The confluence of highly integrated computation chips, huge off-chip interconnectivity requirements, increasingly high channel speeds, and the large spatially extended systems being considered for future high end servers, together with the looming issues of thermal and power management offer an opportunity for optical interconnects to become the preferred solution for many interconnect domains. Optical interconnects are already the technology of choice for the longer length links required in computing systems (10's of meters). However, to achieve this status for link distances at the backplane and card level will require increasingly integrated optical interconnect solutions, which presents many challenges as well as opportunities. The primary inhibitor to adoption of optical interconnects in this ultra-short distance regime is poor cost competitiveness with electrical links. The cost reductions possible with evolutionary enhancement of today's parallel optical modules will not be enough. Potential technologies which could break this cost barrier include the use of waveguides on card to eliminate the optical "module," and chip integrated photonics plus electronics. This paper will discuss the issues and challenges for optics in this short distance regime and present some of the technical solutions that we are pursuing.
The ISICL sensor is a recently described measurement device for sensing and mapping the temporal and spatial distribution of isolated submicron particles in semiconductor processing plasma chambers, fluid tanks, and other inaccessible or hostile places. It requires no modifications to the chamber, and senses the volume directly over the wafer, while the process is running. Its detection sensitivity is extremely high: even in a very bright plasma, it requires only 50 scattered photons to detect a particle at a false alarm rate of 10<SUP>-5</SUP> Hz. Here we present theoretical and experimental results for the sensitivity and volumetric sampling rate of the sensor, as well as a method of using the measured pulse height histogram to obtain particle size information, and some practical tests of performance versus window quality and back wall material.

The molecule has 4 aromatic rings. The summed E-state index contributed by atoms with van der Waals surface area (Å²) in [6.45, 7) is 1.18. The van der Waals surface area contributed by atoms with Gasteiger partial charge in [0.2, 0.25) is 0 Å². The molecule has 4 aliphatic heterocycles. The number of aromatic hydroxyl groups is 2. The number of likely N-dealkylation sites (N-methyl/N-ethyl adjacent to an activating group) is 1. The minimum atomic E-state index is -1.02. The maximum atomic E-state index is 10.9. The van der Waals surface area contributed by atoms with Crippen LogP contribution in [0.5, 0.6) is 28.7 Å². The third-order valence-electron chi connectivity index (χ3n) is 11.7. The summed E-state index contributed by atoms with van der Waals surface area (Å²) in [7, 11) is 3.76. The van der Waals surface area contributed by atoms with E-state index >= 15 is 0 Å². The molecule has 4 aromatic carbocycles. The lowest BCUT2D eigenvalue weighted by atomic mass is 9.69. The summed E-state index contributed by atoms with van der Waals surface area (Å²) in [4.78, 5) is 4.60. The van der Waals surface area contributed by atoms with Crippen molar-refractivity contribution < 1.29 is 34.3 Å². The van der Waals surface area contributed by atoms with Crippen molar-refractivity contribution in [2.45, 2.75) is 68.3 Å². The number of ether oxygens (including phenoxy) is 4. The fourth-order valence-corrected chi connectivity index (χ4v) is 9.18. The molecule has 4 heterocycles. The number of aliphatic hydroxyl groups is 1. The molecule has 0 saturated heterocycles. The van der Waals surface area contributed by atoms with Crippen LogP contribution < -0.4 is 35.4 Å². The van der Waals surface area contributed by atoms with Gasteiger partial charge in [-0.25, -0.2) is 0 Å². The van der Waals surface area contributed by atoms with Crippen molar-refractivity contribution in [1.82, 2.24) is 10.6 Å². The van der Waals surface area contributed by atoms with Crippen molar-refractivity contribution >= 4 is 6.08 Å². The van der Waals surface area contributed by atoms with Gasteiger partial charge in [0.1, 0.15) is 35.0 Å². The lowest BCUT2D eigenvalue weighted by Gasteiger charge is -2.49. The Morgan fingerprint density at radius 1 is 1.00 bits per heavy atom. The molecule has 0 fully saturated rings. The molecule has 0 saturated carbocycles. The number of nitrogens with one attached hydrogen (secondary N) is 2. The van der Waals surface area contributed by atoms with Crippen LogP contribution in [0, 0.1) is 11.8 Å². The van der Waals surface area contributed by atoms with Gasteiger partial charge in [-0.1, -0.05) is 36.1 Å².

Inspection for contaminant particles on surfaces is of major interest in the semiconductor industry as well as many others. We have developed an optical inspection instrument which detects particles as small as 65 nm and give information about the refractive index as well. Such information can be used to identify contaminant particles leading to more rapid identification of the source. The instrument is based on a scanned laser Nomarski interferometer, and measures differential phase and amplitude over an inspected area. We have previously shown that the forward scattered light from a small particle (in this case in liquid) interferes with the incident beam to produce a phase shift and amplitude change (extinction) dependent on the particle size and refractive index. This method is also applicable to surfaces by using a reflection mode. Similar to ellipsometry, plotting phase shift against extinction can provide information on both size and refractive index. We have analyzed particles on a silicon surface for a range of compositions, and found that particles can be sorted into refractive index classes such as low index, moderate index and metals.